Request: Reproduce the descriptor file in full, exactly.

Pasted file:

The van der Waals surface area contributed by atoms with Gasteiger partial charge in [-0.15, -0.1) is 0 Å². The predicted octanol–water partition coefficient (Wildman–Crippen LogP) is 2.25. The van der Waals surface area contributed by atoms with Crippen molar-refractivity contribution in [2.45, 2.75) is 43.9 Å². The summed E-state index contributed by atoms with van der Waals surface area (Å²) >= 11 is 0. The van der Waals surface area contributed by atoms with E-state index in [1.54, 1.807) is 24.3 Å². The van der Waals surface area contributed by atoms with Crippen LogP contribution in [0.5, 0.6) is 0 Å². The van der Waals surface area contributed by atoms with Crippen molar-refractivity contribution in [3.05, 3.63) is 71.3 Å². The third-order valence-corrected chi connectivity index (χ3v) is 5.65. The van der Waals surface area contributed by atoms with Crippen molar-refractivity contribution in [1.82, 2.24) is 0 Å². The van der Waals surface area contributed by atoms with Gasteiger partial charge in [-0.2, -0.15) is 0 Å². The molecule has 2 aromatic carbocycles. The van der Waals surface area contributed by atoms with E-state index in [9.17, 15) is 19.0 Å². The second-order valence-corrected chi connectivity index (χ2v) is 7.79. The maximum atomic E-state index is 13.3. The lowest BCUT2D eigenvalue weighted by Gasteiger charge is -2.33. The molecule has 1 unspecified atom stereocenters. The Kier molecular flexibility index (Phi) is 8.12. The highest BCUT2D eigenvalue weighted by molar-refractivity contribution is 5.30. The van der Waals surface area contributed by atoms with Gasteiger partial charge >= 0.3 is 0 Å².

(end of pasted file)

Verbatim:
The van der Waals surface area contributed by atoms with Gasteiger partial charge in [-0.15, -0.1) is 0 Å². The predicted octanol–water partition coefficient (Wildman–Crippen LogP) is 2.25. The van der Waals surface area contributed by atoms with Crippen molar-refractivity contribution in [2.45, 2.75) is 43.9 Å². The summed E-state index contributed by atoms with van der Waals surface area (Å²) >= 11 is 0. The van der Waals surface area contributed by atoms with E-state index in [1.54, 1.807) is 24.3 Å². The van der Waals surface area contributed by atoms with Crippen LogP contribution in [0.5, 0.6) is 0 Å². The van der Waals surface area contributed by atoms with Crippen molar-refractivity contribution in [3.05, 3.63) is 71.3 Å². The third-order valence-corrected chi connectivity index (χ3v) is 5.65. The van der Waals surface area contributed by atoms with Crippen molar-refractivity contribution in [1.82, 2.24) is 0 Å². The van der Waals surface area contributed by atoms with Gasteiger partial charge in [-0.2, -0.15) is 0 Å². The molecule has 2 aromatic carbocycles. The van der Waals surface area contributed by atoms with E-state index in [9.17, 15) is 19.0 Å². The second-order valence-corrected chi connectivity index (χ2v) is 7.79. The maximum atomic E-state index is 13.3. The lowest BCUT2D eigenvalue weighted by Gasteiger charge is -2.33. The molecule has 1 unspecified atom stereocenters. The Kier molecular flexibility index (Phi) is 8.12. The highest BCUT2D eigenvalue weighted by molar-refractivity contribution is 5.30. The van der Waals surface area contributed by atoms with Gasteiger partial charge >= 0.3 is 0 Å².